Saturday, February 21, 2009

Freedom to question

During my engineering, I had an opportunity of visiting around 30 engineering colleges across Andhra Pradesh for papers at technical symposiums. My first technical paper was on ‘Analysis of Non Linear Schrodinger equations for Optical solitons’ which I presented at a National Level Symposium called Pragnya-2005 for which I received the best paper award. In the coming years, I touched upon different fields such as decoupling capacitors in VLSI, energy complexity in embedded systems, power frameworks in cellular communications, etc. One of the criticisms I always had from my professors was that I never attached myself to one field and I can only make big if I stick to one field. Probably, it was due to my curiosity and ability to question everything that propelled me to work on different fields. Sometimes, it was funny - I used to have long debates in class-rooms with professors on a particular question, disrupting the whole class. Sometimes, I was warned to keep quiet and I believe rest of the times, professors enjoyed debating with me.

While participation in every symposium was a unique experience, I often felt that there is something profoundly missing among the students. For most of them, a technical paper meant understanding something that has not been taught. Rarely, I got to see the ability to challenge a technical idea. Of course, their situation indirectly helped me in winning quite many ‘Best student paper awards’ but somewhere I felt guilty about it. Sometimes, I felt these students are too humble in accepting whatever they have been told than questioning why it is true. To make things worse, the attitude of being too humble has deeply affected their creativity. This problem arises not just at school or college but rather starts at home itself.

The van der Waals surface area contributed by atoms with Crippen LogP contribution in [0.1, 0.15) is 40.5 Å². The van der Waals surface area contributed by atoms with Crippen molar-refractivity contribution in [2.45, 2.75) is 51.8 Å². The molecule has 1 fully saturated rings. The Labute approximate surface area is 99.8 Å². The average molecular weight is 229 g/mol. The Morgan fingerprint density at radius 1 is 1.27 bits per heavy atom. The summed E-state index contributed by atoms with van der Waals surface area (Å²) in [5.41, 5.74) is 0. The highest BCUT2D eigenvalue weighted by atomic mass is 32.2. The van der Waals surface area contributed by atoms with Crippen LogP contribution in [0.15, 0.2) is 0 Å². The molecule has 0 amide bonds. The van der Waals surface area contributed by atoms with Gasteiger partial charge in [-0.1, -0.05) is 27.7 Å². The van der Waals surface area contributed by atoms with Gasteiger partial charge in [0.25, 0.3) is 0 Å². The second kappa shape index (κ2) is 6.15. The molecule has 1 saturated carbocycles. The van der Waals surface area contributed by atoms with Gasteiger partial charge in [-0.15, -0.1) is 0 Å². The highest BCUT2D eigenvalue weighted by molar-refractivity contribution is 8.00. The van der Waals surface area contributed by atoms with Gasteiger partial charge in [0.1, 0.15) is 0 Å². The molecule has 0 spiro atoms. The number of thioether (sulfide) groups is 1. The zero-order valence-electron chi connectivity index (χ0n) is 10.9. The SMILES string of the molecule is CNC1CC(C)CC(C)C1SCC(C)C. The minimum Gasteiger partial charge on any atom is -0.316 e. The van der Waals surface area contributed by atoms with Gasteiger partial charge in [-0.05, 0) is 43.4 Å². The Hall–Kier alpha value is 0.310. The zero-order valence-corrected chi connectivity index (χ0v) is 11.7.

As per the values of general Indian family, children are told right from our childhood that it is not correct to question your elders and accept whatever they say. The unfortunate state is that, the child loses his/her ability to question about an issue/problem and over the period of time becomes non-creative. The non-creative child grows up and again preaches the same values to his/her children and this cycle has been continuing since past two thousand years. That’s precisely the reason why over last two thousand years, we have produces such less number of scientists and intellectuals. To make things more clear, let me categorically state certain examples

- Existence of superstition even today in most parts of India is an example of the inability of people to question its validity. “My forefathers believed, so I believe it too” … That’s the answer you find from these people when asked.

- Glorification of works done by ancestors is another habit of Indians. Just because, people merely follow what has been told to them than doing something creative, some primitive work done by ancestors becomes so sacred that it can’t questioned.

- Suppression of creativity in the name of religion, culture and traditions is rampant in most part of the country. People still treat scientific advances as foreign invasion on their religion, culture and traditions.